A majority of gun researchers believe that strong gun laws help reduce homicide and that a gun in someone’s home can make it a more dangerous place, according to recent surveys conducted by Harvard University.
Over the past year, the Harvard Injury Control Research Center has asked dozens of leading gun researchers to answer a new question each month about the impact of guns and related programs and policies on society, and the center has published the findings online.
A majority of researchers said they believe that background checks can keep guns away from a significant number of violent people, and the experts said they disagree with the notion that in the United States guns are used in self-defense far more often than they are used in crime, the surveys found.
The experts also said they do not believe that making it easier to carry concealed guns in some states has helped to reduce crime.
A majority also said they believe having a gun in the home increases the risk of suicide and the risk that a woman living in the home will become a victim of homicide.
The number of researchers polled and the number of responses fluctuated depending on the question, but each question received about 100 responses out of about 300 experts who were e-mailed the online surveys.
The experts hailed from the fields of criminology, public health, and social sciences. Harvard researchers found the experts by scouring publications in peer-reviewed journals and picking out the lead authors on article dating back to 2011.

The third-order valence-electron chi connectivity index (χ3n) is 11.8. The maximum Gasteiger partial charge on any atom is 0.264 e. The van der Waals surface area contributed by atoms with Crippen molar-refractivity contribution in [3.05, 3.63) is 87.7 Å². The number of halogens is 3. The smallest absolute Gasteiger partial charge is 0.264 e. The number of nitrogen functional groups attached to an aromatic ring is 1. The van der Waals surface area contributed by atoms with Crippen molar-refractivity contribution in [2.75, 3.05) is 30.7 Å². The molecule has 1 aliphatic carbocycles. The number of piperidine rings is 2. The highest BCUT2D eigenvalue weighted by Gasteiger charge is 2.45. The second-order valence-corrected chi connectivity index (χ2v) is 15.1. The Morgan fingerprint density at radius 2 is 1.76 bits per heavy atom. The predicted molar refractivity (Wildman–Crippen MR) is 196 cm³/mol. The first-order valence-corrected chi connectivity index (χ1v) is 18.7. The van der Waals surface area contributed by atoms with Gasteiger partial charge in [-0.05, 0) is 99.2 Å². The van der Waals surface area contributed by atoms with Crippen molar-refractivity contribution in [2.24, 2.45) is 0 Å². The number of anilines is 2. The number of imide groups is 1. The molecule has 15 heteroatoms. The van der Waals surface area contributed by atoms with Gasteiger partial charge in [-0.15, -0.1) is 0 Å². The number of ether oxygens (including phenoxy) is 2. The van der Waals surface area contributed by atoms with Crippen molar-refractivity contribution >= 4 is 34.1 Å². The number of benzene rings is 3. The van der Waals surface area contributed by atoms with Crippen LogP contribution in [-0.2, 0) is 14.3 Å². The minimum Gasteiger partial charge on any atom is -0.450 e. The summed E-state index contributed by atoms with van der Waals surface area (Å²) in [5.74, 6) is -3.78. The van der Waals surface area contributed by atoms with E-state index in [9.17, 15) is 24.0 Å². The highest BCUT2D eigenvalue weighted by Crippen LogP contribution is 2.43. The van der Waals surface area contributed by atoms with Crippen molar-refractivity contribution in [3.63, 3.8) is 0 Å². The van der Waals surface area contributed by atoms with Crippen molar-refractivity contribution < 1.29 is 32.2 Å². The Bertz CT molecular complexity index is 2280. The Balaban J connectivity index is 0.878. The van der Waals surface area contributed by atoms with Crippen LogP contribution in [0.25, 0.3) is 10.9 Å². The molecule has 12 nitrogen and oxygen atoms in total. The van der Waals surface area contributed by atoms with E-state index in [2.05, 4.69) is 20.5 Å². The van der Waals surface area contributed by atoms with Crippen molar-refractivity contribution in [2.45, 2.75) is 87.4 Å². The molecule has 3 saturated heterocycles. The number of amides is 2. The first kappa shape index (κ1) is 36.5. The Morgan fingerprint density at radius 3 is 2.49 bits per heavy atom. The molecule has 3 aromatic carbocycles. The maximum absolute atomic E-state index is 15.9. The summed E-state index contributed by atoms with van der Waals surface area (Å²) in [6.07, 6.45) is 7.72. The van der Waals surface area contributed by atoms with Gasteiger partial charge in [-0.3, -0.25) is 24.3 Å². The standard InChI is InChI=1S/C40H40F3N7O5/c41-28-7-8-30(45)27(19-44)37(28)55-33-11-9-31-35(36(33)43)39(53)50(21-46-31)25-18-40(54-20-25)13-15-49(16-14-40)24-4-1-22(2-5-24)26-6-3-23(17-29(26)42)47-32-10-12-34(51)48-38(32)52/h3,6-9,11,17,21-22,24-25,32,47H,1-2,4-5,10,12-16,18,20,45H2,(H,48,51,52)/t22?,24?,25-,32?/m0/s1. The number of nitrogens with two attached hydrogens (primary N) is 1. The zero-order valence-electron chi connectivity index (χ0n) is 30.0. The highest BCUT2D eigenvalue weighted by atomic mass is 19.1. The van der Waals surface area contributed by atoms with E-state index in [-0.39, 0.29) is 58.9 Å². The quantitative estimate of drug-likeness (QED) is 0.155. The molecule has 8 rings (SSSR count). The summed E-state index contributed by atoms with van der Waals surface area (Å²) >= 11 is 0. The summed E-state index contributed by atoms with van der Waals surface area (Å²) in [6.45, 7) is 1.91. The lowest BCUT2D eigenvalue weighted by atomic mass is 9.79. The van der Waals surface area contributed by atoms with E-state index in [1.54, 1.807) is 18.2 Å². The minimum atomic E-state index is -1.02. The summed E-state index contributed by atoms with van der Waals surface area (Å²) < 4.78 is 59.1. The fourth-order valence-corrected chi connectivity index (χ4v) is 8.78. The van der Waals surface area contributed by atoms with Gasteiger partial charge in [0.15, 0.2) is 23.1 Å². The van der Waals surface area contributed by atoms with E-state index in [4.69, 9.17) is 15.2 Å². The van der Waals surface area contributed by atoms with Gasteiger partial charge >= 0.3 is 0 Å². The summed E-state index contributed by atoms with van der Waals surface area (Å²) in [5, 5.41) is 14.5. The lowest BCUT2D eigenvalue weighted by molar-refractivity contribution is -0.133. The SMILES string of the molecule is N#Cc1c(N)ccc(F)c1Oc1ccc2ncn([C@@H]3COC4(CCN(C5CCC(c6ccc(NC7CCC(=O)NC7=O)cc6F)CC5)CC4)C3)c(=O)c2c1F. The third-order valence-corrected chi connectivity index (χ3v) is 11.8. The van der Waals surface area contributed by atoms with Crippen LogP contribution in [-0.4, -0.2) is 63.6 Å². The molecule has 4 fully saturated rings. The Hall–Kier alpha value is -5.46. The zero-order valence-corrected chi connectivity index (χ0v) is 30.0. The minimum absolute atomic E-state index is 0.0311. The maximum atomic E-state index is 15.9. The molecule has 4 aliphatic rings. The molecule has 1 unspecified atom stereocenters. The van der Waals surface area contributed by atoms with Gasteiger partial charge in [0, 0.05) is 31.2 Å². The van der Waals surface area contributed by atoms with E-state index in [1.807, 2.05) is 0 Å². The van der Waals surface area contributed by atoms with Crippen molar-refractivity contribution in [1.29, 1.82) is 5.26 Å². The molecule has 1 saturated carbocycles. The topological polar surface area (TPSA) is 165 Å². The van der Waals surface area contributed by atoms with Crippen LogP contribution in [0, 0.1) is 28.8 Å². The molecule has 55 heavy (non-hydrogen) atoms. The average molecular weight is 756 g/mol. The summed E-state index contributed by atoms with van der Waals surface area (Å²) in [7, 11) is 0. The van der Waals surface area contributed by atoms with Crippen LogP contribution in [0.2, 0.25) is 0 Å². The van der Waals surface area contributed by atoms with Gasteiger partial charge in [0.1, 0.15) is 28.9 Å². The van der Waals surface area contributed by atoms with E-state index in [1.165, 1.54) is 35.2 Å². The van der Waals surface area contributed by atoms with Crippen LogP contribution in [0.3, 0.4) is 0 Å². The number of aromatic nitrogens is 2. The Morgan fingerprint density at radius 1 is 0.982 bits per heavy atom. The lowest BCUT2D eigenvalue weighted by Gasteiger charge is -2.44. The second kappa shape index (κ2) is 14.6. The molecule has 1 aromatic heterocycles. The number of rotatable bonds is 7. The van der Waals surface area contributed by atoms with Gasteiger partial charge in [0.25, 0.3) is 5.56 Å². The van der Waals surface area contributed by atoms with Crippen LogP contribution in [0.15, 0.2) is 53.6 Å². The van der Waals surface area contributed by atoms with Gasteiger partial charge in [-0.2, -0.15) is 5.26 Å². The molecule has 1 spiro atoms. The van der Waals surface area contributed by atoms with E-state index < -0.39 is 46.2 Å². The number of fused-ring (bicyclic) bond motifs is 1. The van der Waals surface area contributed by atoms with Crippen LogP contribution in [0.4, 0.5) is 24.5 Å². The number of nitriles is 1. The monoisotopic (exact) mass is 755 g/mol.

The questions typically provided a statement and asked researchers to indicate how strongly they agreed or disagreed with the statement, and researchers were also asked to rate their level of familiarity with the issue, rate the scientific evidence about the issue, and to indicate the area of research they work in.
News outlet Mother Jones previously reported about the Harvard surveys, and said the project was modeled “after a game-changing 2010 study on climate change, which found that 97 percent of researchers believe that humans are responsible for global warming.”
David Hemenway, director of the Harvard Injury Control Research Center, told Mother Jones he and his team plan to keep sending out questions and will publish their results in a journal article later this year.
Correction: An earlier version of this story misstated the type of risk researchers believe exists for women living in a home with a gun.